Publication Date


Degree Program

Department of Psychology

Degree Type

Master of Arts


A study was designed to explore the developmental relationship between early childhood concepts of parent and more adult concepts of God. It attempted to identify the age at which absolute attributes such as omnipotence and ubiquity are taken away from parents and assigned to God. Based on both the theories of Freud and Piaget it was predicted that the transition will occur between the ages of four and eight. Forty children were administered an interview questionnaire and two short stories all of which depicted an attribute or characteristic which is traditionally viewed as being associated with God. Both techniques were of a projective nature. Subjects were divided according to age and sex and were from middle class home environments. Subject's responses to the techniques were divided into three categories: God, Parent, and Other. Data from the questionnaire were analyzed by means of a two-way analysis of variance for each category: God, Parent, and Other with age and sex as independent variables. Data for the stories were analyzed for each story by a 3 X 2 chi-square test for categories God, Parent, and Other with the age groups being (4 & 5) and (6 & 7). Results for the questionnaire indicated that the data supports the hypothesis that absolute characteristics of protection, omnipotence, and ubiquity are reassigned from Parent to God between ages 4 and 7. Since the present study was largely exploratory in nature, a number of procedural and methodological controls which need to be added are discussed.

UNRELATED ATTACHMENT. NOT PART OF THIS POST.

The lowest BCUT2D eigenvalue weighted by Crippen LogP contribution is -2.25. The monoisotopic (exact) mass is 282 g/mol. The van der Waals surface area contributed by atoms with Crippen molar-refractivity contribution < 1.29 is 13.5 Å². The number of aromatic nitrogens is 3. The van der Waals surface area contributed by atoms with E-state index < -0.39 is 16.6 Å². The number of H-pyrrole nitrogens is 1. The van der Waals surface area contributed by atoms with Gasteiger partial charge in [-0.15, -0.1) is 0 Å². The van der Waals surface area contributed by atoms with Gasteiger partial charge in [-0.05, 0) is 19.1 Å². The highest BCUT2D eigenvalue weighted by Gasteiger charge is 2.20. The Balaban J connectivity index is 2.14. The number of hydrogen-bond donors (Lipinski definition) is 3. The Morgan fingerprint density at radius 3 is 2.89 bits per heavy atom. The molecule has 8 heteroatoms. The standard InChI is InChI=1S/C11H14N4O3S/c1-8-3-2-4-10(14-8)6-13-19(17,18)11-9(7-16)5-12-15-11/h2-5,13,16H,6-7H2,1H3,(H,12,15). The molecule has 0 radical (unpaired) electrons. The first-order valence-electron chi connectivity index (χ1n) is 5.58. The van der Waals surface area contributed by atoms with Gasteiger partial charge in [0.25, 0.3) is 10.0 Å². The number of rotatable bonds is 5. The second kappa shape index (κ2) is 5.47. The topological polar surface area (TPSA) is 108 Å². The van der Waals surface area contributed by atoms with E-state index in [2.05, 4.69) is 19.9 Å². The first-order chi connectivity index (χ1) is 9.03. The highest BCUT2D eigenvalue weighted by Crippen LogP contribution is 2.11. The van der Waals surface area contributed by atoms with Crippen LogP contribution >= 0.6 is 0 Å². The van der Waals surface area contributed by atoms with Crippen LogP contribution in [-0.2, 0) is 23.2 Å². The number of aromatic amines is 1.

Psychology | Religion